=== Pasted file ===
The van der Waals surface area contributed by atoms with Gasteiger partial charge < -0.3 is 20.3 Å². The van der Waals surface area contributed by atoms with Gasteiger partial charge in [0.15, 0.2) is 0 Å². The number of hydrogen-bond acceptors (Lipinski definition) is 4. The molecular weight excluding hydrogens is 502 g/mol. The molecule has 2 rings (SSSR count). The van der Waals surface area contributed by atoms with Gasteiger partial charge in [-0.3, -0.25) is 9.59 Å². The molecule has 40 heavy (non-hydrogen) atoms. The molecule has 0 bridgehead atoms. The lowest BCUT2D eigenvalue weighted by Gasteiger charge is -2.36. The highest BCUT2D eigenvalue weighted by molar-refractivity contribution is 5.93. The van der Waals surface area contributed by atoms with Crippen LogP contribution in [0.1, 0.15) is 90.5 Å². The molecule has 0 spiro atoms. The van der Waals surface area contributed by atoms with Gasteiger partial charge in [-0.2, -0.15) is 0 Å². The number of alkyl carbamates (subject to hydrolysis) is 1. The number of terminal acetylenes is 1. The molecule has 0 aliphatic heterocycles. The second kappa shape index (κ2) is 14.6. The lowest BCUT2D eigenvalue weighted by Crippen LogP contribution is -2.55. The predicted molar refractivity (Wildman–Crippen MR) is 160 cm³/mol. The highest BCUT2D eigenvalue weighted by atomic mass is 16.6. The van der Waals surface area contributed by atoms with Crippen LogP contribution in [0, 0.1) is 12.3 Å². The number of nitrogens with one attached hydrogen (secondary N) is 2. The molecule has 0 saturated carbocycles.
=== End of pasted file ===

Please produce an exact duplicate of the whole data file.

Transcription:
The van der Waals surface area contributed by atoms with Gasteiger partial charge < -0.3 is 20.3 Å². The van der Waals surface area contributed by atoms with Gasteiger partial charge in [0.15, 0.2) is 0 Å². The number of hydrogen-bond acceptors (Lipinski definition) is 4. The molecular weight excluding hydrogens is 502 g/mol. The molecule has 2 rings (SSSR count). The van der Waals surface area contributed by atoms with Gasteiger partial charge in [-0.3, -0.25) is 9.59 Å². The molecule has 40 heavy (non-hydrogen) atoms. The molecule has 0 bridgehead atoms. The lowest BCUT2D eigenvalue weighted by Gasteiger charge is -2.36. The highest BCUT2D eigenvalue weighted by molar-refractivity contribution is 5.93. The van der Waals surface area contributed by atoms with Crippen LogP contribution in [0.1, 0.15) is 90.5 Å². The molecule has 0 spiro atoms. The van der Waals surface area contributed by atoms with Gasteiger partial charge in [-0.2, -0.15) is 0 Å². The number of alkyl carbamates (subject to hydrolysis) is 1. The number of terminal acetylenes is 1. The molecule has 0 aliphatic heterocycles. The second kappa shape index (κ2) is 14.6. The lowest BCUT2D eigenvalue weighted by Crippen LogP contribution is -2.55. The predicted molar refractivity (Wildman–Crippen MR) is 160 cm³/mol. The highest BCUT2D eigenvalue weighted by atomic mass is 16.6. The van der Waals surface area contributed by atoms with Crippen LogP contribution in [0, 0.1) is 12.3 Å². The number of nitrogens with one attached hydrogen (secondary N) is 2. The molecule has 0 saturated carbocycles.